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    Rare kidney disease prompts new treatment options

medical illustration of normal kidney and diseased kidney
After diabetes and high blood pressure, glomerulonephritis is the third leading cause of kidney failure in the U.S., according to the U.S. Renal Data System.

Glomerulonephritis (GN) is a disease that damages the tiny filters in the kidneys called glomeruli and can affect individuals of all ages, gender, and race or ethnicity. These filters get inflamed, which causes protein and blood to spill into the urine, or they become scarred, which prevents the elimination of waste from the body.

“If GN is not diagnosed early or traditional treatments fail, kidney function can progressively decline, and patients may require dialysis or need a kidney transplant,” says nephrologist Dr. Nabeel Aslam.  Conditions that can lead to inflammation of the kidneys' glomeruli include infections and viruses, such as HIV and hepatitis C, and autoimmune illnesses such as lupus. Various cancers and medications also can cause GN. “There are many types and causes of GN, which can make treatment challenging,” says Dr. Aslam.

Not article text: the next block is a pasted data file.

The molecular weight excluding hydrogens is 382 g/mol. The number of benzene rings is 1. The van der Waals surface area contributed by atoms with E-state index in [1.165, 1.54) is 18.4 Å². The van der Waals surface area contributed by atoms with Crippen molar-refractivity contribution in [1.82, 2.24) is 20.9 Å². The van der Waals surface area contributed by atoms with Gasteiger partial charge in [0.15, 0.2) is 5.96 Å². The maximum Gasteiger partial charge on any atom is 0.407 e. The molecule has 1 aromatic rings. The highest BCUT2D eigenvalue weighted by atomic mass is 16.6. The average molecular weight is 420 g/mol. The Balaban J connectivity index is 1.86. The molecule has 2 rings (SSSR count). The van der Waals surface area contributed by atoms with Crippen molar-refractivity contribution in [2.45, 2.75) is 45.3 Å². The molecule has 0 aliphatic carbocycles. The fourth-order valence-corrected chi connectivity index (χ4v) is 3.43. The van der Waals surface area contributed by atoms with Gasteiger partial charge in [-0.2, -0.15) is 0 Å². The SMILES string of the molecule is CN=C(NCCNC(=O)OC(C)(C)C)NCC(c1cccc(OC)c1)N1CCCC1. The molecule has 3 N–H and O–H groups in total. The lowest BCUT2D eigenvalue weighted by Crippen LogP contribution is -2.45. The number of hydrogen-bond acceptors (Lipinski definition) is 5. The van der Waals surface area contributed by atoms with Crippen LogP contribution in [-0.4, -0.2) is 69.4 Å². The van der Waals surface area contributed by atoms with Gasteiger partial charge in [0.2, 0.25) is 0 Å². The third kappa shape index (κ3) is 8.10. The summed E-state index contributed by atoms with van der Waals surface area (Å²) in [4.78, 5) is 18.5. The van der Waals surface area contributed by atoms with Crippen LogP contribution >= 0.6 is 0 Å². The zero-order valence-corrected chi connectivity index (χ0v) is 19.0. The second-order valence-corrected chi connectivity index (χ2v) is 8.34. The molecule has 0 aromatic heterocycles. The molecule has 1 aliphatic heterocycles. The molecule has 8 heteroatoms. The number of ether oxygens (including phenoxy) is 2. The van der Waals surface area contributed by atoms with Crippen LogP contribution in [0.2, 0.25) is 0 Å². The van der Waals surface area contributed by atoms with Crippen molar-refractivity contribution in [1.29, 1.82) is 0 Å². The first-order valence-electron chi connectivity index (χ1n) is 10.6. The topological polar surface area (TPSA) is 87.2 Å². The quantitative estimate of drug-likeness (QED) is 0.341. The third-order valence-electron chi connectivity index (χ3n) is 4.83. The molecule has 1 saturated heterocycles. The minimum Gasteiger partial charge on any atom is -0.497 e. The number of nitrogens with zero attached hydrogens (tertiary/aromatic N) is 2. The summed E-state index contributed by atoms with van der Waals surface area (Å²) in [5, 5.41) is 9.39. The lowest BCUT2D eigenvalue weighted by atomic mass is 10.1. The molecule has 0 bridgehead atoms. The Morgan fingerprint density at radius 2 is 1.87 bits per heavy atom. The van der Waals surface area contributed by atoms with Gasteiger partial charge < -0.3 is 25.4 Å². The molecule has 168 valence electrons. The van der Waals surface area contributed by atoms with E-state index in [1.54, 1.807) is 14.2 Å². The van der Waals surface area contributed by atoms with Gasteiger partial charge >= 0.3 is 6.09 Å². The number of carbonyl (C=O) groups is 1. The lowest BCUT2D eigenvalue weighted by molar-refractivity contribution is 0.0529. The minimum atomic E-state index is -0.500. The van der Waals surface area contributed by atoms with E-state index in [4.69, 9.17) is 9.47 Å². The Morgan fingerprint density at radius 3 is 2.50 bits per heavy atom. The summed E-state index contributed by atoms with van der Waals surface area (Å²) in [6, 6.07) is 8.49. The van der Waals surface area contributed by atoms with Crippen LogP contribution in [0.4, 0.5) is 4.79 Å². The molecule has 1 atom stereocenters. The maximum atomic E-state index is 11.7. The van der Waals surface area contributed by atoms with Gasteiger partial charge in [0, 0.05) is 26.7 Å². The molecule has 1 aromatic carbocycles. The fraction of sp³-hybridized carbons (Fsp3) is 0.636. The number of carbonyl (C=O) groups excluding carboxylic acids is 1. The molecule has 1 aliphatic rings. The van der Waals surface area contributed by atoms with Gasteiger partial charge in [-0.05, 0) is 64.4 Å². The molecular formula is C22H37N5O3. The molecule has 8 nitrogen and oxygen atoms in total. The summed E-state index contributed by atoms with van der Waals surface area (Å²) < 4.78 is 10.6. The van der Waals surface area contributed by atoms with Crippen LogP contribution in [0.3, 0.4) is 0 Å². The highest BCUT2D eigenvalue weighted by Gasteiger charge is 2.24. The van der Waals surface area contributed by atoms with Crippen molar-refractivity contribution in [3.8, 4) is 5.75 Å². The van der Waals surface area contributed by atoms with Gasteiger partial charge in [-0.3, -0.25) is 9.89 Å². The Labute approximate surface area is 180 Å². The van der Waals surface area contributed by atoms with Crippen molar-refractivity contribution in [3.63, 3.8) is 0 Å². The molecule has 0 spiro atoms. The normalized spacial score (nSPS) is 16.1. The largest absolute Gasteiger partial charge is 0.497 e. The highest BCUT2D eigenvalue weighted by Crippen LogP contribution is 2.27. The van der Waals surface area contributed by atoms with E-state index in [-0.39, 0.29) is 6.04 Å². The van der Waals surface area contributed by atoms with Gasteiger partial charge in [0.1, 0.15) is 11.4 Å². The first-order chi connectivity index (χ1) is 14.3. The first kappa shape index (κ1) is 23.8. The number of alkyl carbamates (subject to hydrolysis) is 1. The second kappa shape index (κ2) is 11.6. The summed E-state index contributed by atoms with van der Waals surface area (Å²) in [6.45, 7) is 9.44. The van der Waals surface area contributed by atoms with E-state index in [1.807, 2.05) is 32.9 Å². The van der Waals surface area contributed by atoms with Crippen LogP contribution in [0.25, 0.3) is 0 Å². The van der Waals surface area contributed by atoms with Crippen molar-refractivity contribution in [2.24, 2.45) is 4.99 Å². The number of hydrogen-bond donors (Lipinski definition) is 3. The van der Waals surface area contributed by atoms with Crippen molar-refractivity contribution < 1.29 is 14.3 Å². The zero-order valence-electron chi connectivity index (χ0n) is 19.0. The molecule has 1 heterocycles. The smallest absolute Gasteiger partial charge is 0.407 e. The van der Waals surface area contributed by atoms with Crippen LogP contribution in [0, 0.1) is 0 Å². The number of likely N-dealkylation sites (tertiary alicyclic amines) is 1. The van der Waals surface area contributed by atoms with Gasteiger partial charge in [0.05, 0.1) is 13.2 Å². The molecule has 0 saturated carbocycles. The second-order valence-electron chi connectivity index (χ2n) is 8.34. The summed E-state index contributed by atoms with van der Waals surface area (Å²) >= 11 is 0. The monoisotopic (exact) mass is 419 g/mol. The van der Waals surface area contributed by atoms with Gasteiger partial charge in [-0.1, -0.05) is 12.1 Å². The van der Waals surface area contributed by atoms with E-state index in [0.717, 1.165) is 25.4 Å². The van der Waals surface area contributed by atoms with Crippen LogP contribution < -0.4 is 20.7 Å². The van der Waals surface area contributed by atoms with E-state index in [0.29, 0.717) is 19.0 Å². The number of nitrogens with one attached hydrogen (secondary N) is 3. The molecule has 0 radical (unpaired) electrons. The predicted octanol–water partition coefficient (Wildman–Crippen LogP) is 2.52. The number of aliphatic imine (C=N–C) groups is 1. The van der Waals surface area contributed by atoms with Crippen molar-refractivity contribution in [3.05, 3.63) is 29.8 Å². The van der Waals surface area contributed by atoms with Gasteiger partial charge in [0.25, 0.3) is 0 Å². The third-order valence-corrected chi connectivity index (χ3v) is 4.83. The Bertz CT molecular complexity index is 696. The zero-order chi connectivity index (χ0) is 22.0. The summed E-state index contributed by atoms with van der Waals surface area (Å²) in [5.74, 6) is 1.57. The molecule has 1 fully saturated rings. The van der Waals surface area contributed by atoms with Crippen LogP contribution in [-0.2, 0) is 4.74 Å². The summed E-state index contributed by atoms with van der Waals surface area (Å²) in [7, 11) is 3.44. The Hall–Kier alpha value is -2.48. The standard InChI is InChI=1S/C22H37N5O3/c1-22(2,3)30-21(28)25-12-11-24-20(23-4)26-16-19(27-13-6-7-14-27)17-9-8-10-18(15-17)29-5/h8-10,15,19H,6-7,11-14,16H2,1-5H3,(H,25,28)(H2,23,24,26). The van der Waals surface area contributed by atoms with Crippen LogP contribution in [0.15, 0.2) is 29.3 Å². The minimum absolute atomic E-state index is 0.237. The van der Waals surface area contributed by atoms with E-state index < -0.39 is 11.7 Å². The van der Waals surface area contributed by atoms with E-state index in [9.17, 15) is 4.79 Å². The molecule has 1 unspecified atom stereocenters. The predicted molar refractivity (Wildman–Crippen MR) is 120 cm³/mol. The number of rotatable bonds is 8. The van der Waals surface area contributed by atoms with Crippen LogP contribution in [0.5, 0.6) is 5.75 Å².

New treatments and support

To address this rare disease and streamline care for patients, Mayo Clinic has added a multidisciplinary Glomerulonephritis Clinic to its Florida campus.

Our goal with the GN clinic is to promptly identify and treat patients affected by this disorder, so they can avoid long-term complications. It’s important that patients with GN have access to a full team of specialists to address all the possible effects and issues that can come with kidney disease and failure.
- Dr. Aslam

The clinic includes a comprehensive team of nephrologists, nephro-pathologists, radiologists, rheumatologists and nutritionists to manage care, address side effects and, hopefully, avoid a transplant, adds Dr. Aslam. "In addition, we are able to offer participation in research trials to evaluate new treatments for patients with glomerulonephritis,” he says.

The development of new targeted medicines that affect the specific immune system cells are showing promise in treating patients with various types of GN. There are also new tests that help diagnose and monitor the response to the treatment for patients with GN.

“Our GN team specializes in interpreting these new tests, selecting appropriate patients who can benefit from the new targeted medicines and managing side effects. This can help preserve kidney function and avoid the need for dialysis or kidney transplant,” explains Dr. Aslam.

Seeking medical attention

Dr. Aslam recommends seeking medical attention if patients have one or more of these symptoms:

  • Swelling of the legs
  • Red or tea-colored urine
  • A rapid 10-20 pound weight gain with edema
  • Sudden increased blood pressure

Watch: Dr. Aslam discusses rare kidney disease treatments.

Journalists: Broadcast-quality sound bites with Dr. Aslam are in the downloads.